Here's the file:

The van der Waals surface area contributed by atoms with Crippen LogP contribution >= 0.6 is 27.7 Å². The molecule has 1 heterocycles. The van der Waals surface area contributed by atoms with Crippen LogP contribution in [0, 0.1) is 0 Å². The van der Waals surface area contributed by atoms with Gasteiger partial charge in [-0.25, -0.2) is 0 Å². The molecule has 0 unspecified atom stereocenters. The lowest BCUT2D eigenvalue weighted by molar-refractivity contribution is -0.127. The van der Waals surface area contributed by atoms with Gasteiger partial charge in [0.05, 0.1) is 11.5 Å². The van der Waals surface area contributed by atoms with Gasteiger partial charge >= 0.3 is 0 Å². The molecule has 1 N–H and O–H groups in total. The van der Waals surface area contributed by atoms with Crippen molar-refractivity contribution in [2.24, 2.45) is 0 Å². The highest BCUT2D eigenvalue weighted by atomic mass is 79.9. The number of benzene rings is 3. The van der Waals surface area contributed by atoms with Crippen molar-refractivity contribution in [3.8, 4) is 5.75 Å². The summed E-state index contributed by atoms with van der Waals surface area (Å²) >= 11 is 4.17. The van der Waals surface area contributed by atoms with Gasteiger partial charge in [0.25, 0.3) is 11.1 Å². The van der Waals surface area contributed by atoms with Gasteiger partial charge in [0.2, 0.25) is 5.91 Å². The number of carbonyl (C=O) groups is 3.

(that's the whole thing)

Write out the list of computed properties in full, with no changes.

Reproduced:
The van der Waals surface area contributed by atoms with Crippen LogP contribution >= 0.6 is 27.7 Å². The molecule has 1 heterocycles. The van der Waals surface area contributed by atoms with Crippen LogP contribution in [0, 0.1) is 0 Å². The van der Waals surface area contributed by atoms with Gasteiger partial charge in [-0.25, -0.2) is 0 Å². The molecule has 0 unspecified atom stereocenters. The lowest BCUT2D eigenvalue weighted by molar-refractivity contribution is -0.127. The van der Waals surface area contributed by atoms with Gasteiger partial charge in [0.05, 0.1) is 11.5 Å². The van der Waals surface area contributed by atoms with Gasteiger partial charge >= 0.3 is 0 Å². The molecule has 1 N–H and O–H groups in total. The van der Waals surface area contributed by atoms with Crippen molar-refractivity contribution in [2.24, 2.45) is 0 Å². The highest BCUT2D eigenvalue weighted by atomic mass is 79.9. The number of benzene rings is 3. The van der Waals surface area contributed by atoms with Crippen molar-refractivity contribution in [3.8, 4) is 5.75 Å². The summed E-state index contributed by atoms with van der Waals surface area (Å²) >= 11 is 4.17. The van der Waals surface area contributed by atoms with Gasteiger partial charge in [0.25, 0.3) is 11.1 Å². The van der Waals surface area contributed by atoms with Gasteiger partial charge in [0.2, 0.25) is 5.91 Å². The number of carbonyl (C=O) groups is 3.